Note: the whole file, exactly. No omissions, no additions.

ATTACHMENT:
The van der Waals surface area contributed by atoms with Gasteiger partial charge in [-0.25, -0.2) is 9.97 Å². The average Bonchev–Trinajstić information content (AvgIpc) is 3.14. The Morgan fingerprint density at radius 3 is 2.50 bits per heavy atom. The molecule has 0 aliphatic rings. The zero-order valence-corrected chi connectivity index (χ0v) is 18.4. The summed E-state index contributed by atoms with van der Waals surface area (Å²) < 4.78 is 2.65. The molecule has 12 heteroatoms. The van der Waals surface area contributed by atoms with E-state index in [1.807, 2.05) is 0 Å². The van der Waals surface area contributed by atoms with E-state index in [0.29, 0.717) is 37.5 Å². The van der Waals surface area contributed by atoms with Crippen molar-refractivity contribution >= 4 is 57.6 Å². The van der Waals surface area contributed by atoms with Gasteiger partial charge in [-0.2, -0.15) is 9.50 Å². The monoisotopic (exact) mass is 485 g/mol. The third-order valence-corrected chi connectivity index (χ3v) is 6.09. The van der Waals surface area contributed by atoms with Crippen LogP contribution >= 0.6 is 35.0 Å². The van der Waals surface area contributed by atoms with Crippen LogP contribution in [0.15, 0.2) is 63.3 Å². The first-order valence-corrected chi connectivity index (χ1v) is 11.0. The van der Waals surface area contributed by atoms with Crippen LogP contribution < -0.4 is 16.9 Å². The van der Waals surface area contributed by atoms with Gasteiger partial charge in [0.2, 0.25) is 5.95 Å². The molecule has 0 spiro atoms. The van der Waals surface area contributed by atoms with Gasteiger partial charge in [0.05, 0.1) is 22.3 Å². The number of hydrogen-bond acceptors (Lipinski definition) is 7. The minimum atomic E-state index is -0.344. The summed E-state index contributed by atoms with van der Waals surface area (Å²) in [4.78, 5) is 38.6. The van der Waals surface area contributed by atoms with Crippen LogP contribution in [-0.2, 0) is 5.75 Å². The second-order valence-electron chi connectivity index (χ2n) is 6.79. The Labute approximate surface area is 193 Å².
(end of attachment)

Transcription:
The van der Waals surface area contributed by atoms with Gasteiger partial charge in [-0.25, -0.2) is 9.97 Å². The average Bonchev–Trinajstić information content (AvgIpc) is 3.14. The Morgan fingerprint density at radius 3 is 2.50 bits per heavy atom. The molecule has 0 aliphatic rings. The zero-order valence-corrected chi connectivity index (χ0v) is 18.4. The summed E-state index contributed by atoms with van der Waals surface area (Å²) < 4.78 is 2.65. The molecule has 12 heteroatoms. The van der Waals surface area contributed by atoms with E-state index in [1.807, 2.05) is 0 Å². The van der Waals surface area contributed by atoms with E-state index in [0.29, 0.717) is 37.5 Å². The van der Waals surface area contributed by atoms with Crippen molar-refractivity contribution >= 4 is 57.6 Å². The van der Waals surface area contributed by atoms with Gasteiger partial charge in [-0.2, -0.15) is 9.50 Å². The monoisotopic (exact) mass is 485 g/mol. The third-order valence-corrected chi connectivity index (χ3v) is 6.09. The van der Waals surface area contributed by atoms with Crippen LogP contribution >= 0.6 is 35.0 Å². The van der Waals surface area contributed by atoms with Crippen LogP contribution in [0.15, 0.2) is 63.3 Å². The first-order valence-corrected chi connectivity index (χ1v) is 11.0. The van der Waals surface area contributed by atoms with Crippen LogP contribution < -0.4 is 16.9 Å². The van der Waals surface area contributed by atoms with Gasteiger partial charge in [0.2, 0.25) is 5.95 Å². The molecule has 0 spiro atoms. The van der Waals surface area contributed by atoms with Gasteiger partial charge in [0.05, 0.1) is 22.3 Å². The number of hydrogen-bond acceptors (Lipinski definition) is 7. The minimum atomic E-state index is -0.344. The summed E-state index contributed by atoms with van der Waals surface area (Å²) in [4.78, 5) is 38.6. The van der Waals surface area contributed by atoms with Crippen LogP contribution in [-0.2, 0) is 5.75 Å². The second-order valence-electron chi connectivity index (χ2n) is 6.79. The Labute approximate surface area is 193 Å².